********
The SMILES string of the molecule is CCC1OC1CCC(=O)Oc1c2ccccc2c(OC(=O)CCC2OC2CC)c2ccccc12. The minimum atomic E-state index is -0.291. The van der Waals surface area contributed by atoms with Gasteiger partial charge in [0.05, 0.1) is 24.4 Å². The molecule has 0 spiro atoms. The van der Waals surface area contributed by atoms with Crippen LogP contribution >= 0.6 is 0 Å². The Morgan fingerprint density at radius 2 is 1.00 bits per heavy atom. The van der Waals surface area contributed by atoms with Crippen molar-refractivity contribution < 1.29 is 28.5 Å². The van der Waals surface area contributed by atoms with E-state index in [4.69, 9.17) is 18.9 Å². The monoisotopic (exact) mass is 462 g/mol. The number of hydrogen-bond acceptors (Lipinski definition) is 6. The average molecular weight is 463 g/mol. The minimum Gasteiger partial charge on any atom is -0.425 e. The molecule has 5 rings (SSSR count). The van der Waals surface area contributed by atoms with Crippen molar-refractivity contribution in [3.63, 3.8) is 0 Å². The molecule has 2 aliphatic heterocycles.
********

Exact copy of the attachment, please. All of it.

The SMILES string of the molecule is CCC1OC1CCC(=O)Oc1c2ccccc2c(OC(=O)CCC2OC2CC)c2ccccc12. The minimum atomic E-state index is -0.291. The van der Waals surface area contributed by atoms with Gasteiger partial charge in [0.05, 0.1) is 24.4 Å². The molecule has 0 spiro atoms. The van der Waals surface area contributed by atoms with Crippen LogP contribution >= 0.6 is 0 Å². The Morgan fingerprint density at radius 2 is 1.00 bits per heavy atom. The van der Waals surface area contributed by atoms with Crippen molar-refractivity contribution < 1.29 is 28.5 Å². The van der Waals surface area contributed by atoms with E-state index in [4.69, 9.17) is 18.9 Å². The monoisotopic (exact) mass is 462 g/mol. The number of hydrogen-bond acceptors (Lipinski definition) is 6. The average molecular weight is 463 g/mol. The minimum Gasteiger partial charge on any atom is -0.425 e. The molecule has 5 rings (SSSR count). The van der Waals surface area contributed by atoms with Crippen molar-refractivity contribution in [3.63, 3.8) is 0 Å². The molecule has 2 aliphatic heterocycles.